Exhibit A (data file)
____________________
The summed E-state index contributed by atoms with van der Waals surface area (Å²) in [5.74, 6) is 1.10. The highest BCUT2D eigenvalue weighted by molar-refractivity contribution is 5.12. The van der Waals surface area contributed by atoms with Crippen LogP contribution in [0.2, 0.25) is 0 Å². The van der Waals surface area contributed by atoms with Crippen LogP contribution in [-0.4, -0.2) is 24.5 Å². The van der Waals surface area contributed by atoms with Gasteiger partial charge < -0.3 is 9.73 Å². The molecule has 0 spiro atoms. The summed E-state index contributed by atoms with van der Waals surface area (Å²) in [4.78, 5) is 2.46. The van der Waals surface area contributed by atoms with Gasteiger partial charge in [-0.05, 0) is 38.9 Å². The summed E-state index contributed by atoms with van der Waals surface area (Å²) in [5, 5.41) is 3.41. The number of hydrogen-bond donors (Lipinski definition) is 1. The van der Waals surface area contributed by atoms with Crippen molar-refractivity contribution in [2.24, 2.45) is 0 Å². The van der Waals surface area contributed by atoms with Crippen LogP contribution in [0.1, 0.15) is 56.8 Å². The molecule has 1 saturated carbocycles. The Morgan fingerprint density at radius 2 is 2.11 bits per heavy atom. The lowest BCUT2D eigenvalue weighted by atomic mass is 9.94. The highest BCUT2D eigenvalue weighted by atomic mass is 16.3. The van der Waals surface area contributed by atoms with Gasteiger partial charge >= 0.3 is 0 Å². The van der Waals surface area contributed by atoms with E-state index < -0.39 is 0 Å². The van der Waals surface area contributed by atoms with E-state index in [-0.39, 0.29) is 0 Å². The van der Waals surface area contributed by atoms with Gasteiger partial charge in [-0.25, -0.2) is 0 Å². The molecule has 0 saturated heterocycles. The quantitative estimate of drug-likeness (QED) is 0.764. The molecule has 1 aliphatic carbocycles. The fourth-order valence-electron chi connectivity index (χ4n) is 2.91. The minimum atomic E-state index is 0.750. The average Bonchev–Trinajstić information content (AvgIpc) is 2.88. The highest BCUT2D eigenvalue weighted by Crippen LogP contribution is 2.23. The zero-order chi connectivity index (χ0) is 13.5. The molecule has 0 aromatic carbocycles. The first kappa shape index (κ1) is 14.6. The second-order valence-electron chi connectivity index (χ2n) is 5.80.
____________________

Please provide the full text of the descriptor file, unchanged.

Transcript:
The summed E-state index contributed by atoms with van der Waals surface area (Å²) in [5.74, 6) is 1.10. The highest BCUT2D eigenvalue weighted by molar-refractivity contribution is 5.12. The van der Waals surface area contributed by atoms with Crippen LogP contribution in [0.2, 0.25) is 0 Å². The van der Waals surface area contributed by atoms with Crippen LogP contribution in [-0.4, -0.2) is 24.5 Å². The van der Waals surface area contributed by atoms with Gasteiger partial charge < -0.3 is 9.73 Å². The molecule has 0 spiro atoms. The summed E-state index contributed by atoms with van der Waals surface area (Å²) in [4.78, 5) is 2.46. The van der Waals surface area contributed by atoms with Gasteiger partial charge in [-0.05, 0) is 38.9 Å². The summed E-state index contributed by atoms with van der Waals surface area (Å²) in [5, 5.41) is 3.41. The number of hydrogen-bond donors (Lipinski definition) is 1. The van der Waals surface area contributed by atoms with Crippen molar-refractivity contribution in [2.24, 2.45) is 0 Å². The van der Waals surface area contributed by atoms with Crippen LogP contribution in [0.1, 0.15) is 56.8 Å². The molecule has 1 saturated carbocycles. The Morgan fingerprint density at radius 2 is 2.11 bits per heavy atom. The lowest BCUT2D eigenvalue weighted by atomic mass is 9.94. The highest BCUT2D eigenvalue weighted by atomic mass is 16.3. The van der Waals surface area contributed by atoms with Gasteiger partial charge >= 0.3 is 0 Å². The van der Waals surface area contributed by atoms with E-state index < -0.39 is 0 Å². The van der Waals surface area contributed by atoms with E-state index in [-0.39, 0.29) is 0 Å². The van der Waals surface area contributed by atoms with Gasteiger partial charge in [-0.25, -0.2) is 0 Å². The molecule has 0 saturated heterocycles. The quantitative estimate of drug-likeness (QED) is 0.764. The molecule has 1 aliphatic carbocycles. The fourth-order valence-electron chi connectivity index (χ4n) is 2.91. The minimum atomic E-state index is 0.750. The average Bonchev–Trinajstić information content (AvgIpc) is 2.88. The highest BCUT2D eigenvalue weighted by Crippen LogP contribution is 2.23. The zero-order chi connectivity index (χ0) is 13.5. The molecule has 0 aromatic carbocycles. The first kappa shape index (κ1) is 14.6. The second-order valence-electron chi connectivity index (χ2n) is 5.80.